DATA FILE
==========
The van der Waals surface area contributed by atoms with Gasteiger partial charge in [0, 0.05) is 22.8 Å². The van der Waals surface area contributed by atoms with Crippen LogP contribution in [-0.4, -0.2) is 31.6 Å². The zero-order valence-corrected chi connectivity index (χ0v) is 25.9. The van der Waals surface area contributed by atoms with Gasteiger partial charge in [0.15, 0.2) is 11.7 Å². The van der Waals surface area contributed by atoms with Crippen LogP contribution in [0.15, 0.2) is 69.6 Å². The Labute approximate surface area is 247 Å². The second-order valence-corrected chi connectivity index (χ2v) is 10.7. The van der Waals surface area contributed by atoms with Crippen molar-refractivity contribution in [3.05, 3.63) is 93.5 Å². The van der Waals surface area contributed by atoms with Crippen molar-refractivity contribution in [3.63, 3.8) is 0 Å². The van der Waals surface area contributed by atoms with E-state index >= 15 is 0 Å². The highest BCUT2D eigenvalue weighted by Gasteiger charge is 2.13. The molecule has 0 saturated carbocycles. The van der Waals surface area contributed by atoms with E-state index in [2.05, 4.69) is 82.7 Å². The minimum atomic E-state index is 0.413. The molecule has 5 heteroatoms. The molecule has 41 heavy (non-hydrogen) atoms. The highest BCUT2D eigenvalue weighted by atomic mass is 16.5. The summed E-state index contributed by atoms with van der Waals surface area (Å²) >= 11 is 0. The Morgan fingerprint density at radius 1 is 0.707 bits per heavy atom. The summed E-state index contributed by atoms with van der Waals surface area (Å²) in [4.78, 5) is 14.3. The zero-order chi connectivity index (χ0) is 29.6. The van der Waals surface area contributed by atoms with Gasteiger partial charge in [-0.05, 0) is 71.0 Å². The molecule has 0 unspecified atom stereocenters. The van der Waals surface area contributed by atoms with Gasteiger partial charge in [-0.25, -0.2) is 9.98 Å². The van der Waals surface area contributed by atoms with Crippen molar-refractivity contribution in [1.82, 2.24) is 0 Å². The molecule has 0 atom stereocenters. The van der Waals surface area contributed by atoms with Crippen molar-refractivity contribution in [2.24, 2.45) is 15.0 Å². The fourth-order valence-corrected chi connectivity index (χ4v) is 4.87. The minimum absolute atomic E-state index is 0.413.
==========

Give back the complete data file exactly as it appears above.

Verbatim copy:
The van der Waals surface area contributed by atoms with Gasteiger partial charge in [0, 0.05) is 22.8 Å². The van der Waals surface area contributed by atoms with Crippen LogP contribution in [-0.4, -0.2) is 31.6 Å². The zero-order valence-corrected chi connectivity index (χ0v) is 25.9. The van der Waals surface area contributed by atoms with Gasteiger partial charge in [0.15, 0.2) is 11.7 Å². The van der Waals surface area contributed by atoms with Crippen LogP contribution in [0.15, 0.2) is 69.6 Å². The Labute approximate surface area is 247 Å². The second-order valence-corrected chi connectivity index (χ2v) is 10.7. The van der Waals surface area contributed by atoms with Crippen molar-refractivity contribution in [3.05, 3.63) is 93.5 Å². The van der Waals surface area contributed by atoms with Crippen molar-refractivity contribution in [3.63, 3.8) is 0 Å². The van der Waals surface area contributed by atoms with E-state index >= 15 is 0 Å². The highest BCUT2D eigenvalue weighted by Gasteiger charge is 2.13. The molecule has 0 saturated carbocycles. The van der Waals surface area contributed by atoms with E-state index in [2.05, 4.69) is 82.7 Å². The minimum atomic E-state index is 0.413. The molecule has 5 heteroatoms. The molecule has 41 heavy (non-hydrogen) atoms. The highest BCUT2D eigenvalue weighted by atomic mass is 16.5. The summed E-state index contributed by atoms with van der Waals surface area (Å²) >= 11 is 0. The Morgan fingerprint density at radius 1 is 0.707 bits per heavy atom. The summed E-state index contributed by atoms with van der Waals surface area (Å²) in [4.78, 5) is 14.3. The zero-order chi connectivity index (χ0) is 29.6. The van der Waals surface area contributed by atoms with Gasteiger partial charge in [-0.05, 0) is 71.0 Å². The molecule has 0 unspecified atom stereocenters. The van der Waals surface area contributed by atoms with Gasteiger partial charge in [-0.25, -0.2) is 9.98 Å². The van der Waals surface area contributed by atoms with Crippen molar-refractivity contribution in [1.82, 2.24) is 0 Å². The molecule has 0 atom stereocenters. The van der Waals surface area contributed by atoms with Crippen molar-refractivity contribution in [2.24, 2.45) is 15.0 Å². The fourth-order valence-corrected chi connectivity index (χ4v) is 4.87. The minimum absolute atomic E-state index is 0.413.